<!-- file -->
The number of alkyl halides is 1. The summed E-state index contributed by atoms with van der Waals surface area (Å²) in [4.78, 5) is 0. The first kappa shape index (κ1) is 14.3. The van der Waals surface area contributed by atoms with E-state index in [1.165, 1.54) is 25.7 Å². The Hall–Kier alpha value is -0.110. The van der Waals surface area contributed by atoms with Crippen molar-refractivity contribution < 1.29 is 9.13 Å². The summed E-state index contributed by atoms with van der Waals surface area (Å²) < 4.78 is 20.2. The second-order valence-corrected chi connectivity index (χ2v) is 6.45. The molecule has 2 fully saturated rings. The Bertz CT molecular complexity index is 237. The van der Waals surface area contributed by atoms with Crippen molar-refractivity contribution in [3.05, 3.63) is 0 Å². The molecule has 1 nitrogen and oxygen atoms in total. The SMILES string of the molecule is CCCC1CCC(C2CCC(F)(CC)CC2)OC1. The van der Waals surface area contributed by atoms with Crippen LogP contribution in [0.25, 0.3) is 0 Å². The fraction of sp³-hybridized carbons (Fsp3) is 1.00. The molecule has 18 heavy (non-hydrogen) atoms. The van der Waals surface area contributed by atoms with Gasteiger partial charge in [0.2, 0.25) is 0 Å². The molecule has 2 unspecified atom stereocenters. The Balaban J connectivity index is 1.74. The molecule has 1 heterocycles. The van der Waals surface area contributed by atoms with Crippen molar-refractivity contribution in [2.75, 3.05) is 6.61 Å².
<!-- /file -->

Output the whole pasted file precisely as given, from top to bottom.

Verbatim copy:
The number of alkyl halides is 1. The summed E-state index contributed by atoms with van der Waals surface area (Å²) in [4.78, 5) is 0. The first kappa shape index (κ1) is 14.3. The van der Waals surface area contributed by atoms with E-state index in [1.165, 1.54) is 25.7 Å². The Hall–Kier alpha value is -0.110. The van der Waals surface area contributed by atoms with Crippen molar-refractivity contribution < 1.29 is 9.13 Å². The summed E-state index contributed by atoms with van der Waals surface area (Å²) < 4.78 is 20.2. The second-order valence-corrected chi connectivity index (χ2v) is 6.45. The molecule has 2 fully saturated rings. The Bertz CT molecular complexity index is 237. The van der Waals surface area contributed by atoms with Crippen molar-refractivity contribution in [3.05, 3.63) is 0 Å². The molecule has 1 nitrogen and oxygen atoms in total. The SMILES string of the molecule is CCCC1CCC(C2CCC(F)(CC)CC2)OC1. The van der Waals surface area contributed by atoms with Crippen LogP contribution in [0.25, 0.3) is 0 Å². The fraction of sp³-hybridized carbons (Fsp3) is 1.00. The molecule has 18 heavy (non-hydrogen) atoms. The van der Waals surface area contributed by atoms with Gasteiger partial charge in [0.2, 0.25) is 0 Å². The molecule has 2 unspecified atom stereocenters. The Balaban J connectivity index is 1.74. The molecule has 1 heterocycles. The van der Waals surface area contributed by atoms with Crippen molar-refractivity contribution in [2.75, 3.05) is 6.61 Å².